Letting Go

Americans pride themselves on being stoic, tough, and hanging on during a period of struggle. “When the going gets tough, the tough get going,” summarizes our cultural attitude towards hardship. So when financial difficulty strikes, the natural — and largely, correct — instinct for most of us is to step up our efforts to make money, decrease our spending, and “circle the wagons” for the protection of ourselves and our families.

But sometimes, hanging on is the wrong move. Recognizing the time to “let go” is hard when you feel as though you are struggling to maintain your very existence. Here are some things to consider:

* Prioritize. You need an income and the means to generate it (vehicle, clothing), a home with working utilities, and food on the table for you and your family. Everything else is secondary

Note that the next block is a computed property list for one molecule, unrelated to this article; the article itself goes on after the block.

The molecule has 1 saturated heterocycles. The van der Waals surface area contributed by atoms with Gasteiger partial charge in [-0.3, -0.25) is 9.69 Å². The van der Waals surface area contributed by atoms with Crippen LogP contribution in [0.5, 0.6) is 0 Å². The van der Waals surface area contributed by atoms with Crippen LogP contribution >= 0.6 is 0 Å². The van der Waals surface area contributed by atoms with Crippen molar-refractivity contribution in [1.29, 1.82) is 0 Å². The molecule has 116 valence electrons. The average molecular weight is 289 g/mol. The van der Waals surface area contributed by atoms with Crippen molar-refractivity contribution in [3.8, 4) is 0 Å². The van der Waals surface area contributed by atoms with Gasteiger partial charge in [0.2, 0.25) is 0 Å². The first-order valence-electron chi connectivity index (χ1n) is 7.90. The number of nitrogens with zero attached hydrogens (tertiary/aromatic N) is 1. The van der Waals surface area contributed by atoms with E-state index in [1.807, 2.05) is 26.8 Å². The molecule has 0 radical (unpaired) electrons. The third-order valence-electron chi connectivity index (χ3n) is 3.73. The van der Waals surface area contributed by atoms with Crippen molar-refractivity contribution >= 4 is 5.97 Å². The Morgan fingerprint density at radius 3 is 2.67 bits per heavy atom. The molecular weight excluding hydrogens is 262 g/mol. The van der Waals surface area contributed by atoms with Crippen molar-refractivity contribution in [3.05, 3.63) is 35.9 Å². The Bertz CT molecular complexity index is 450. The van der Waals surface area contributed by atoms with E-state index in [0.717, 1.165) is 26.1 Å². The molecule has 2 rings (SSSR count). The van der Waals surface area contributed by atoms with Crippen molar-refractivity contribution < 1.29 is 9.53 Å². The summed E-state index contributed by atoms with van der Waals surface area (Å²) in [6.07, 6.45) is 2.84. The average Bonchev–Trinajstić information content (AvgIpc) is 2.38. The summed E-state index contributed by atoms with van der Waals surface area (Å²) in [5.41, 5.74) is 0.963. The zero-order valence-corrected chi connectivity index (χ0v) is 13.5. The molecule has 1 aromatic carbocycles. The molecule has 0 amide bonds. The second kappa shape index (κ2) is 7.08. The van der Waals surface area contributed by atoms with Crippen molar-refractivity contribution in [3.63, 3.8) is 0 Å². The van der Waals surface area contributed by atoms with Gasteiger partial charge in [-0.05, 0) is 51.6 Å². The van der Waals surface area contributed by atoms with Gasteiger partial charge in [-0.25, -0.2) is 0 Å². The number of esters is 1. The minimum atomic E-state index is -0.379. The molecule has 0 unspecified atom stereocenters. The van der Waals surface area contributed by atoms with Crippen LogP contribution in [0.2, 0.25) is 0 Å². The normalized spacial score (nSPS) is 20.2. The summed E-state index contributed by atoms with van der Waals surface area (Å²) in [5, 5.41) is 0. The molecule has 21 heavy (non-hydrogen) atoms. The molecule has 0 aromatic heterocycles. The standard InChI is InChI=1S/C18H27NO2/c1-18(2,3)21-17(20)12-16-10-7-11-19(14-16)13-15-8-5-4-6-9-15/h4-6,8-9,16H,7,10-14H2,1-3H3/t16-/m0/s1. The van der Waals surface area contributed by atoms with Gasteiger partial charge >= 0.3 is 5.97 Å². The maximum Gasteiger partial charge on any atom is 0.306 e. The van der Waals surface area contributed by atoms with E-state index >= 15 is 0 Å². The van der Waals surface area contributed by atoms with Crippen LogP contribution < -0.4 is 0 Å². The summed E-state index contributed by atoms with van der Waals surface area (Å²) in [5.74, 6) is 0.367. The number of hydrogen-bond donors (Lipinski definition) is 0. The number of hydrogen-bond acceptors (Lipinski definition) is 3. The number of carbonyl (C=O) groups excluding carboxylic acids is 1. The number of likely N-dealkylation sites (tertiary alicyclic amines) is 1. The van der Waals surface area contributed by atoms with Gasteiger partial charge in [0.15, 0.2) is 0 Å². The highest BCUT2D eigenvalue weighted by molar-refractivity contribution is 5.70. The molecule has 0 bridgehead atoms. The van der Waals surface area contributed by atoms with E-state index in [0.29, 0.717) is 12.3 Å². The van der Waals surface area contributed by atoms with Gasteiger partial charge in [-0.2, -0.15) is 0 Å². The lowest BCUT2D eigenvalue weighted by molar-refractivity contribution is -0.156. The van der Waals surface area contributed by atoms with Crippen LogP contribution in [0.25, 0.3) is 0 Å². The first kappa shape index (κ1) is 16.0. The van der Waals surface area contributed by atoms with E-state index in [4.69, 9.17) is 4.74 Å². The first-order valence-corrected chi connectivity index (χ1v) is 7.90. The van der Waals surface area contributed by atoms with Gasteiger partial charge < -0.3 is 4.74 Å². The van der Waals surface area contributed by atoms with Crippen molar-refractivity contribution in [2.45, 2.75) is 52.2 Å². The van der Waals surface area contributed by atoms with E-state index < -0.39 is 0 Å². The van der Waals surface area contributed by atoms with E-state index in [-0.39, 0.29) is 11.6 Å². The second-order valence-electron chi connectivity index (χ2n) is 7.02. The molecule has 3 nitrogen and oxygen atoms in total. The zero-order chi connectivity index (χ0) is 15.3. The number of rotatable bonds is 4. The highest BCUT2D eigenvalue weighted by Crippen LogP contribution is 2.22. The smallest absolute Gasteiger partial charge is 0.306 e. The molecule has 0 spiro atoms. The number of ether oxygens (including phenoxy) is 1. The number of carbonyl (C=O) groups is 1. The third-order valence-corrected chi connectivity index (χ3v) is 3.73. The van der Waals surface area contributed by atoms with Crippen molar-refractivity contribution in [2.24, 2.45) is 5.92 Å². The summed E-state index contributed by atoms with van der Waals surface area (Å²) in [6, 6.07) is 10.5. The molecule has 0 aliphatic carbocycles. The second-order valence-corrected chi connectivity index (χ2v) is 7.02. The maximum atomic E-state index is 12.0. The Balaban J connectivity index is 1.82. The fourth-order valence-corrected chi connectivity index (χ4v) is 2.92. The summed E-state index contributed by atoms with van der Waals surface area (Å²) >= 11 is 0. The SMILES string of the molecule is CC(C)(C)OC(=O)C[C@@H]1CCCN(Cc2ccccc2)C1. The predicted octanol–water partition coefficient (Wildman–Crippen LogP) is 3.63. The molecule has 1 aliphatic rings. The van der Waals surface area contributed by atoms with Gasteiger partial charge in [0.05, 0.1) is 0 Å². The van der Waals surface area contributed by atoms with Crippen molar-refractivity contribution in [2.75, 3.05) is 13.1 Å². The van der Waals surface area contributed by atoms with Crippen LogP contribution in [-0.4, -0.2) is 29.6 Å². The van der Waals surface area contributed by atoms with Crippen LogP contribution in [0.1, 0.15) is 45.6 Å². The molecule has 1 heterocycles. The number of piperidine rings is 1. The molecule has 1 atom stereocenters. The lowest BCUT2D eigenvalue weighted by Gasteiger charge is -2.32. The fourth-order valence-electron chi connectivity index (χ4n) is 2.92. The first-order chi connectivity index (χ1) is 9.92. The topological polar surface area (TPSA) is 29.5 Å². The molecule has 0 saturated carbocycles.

* Eliminate unrealistic expectations. Through the course of the “good times” or just trying to maintain the illusion of success, you and your family may have raised your standard of living beyond your ability to support. If so, it’s time to have that family meeting you’ve been dreading — and to be up-front with those friends and family members that have been enabling or encouraging such a lifestyle. “We can’t afford it right now” may sound horrible, but unless your spendy friends and family are willing to write you a check to support a higher lifestyle, their opinions are meaningless.

* If after cutting back you realize you need to cut deeper — perhaps, to let go of a home or car you can no longer afford, or to stop paying a debt you can’t afford — it’s time to call Bailey & Galyen for a bankruptcy consultation.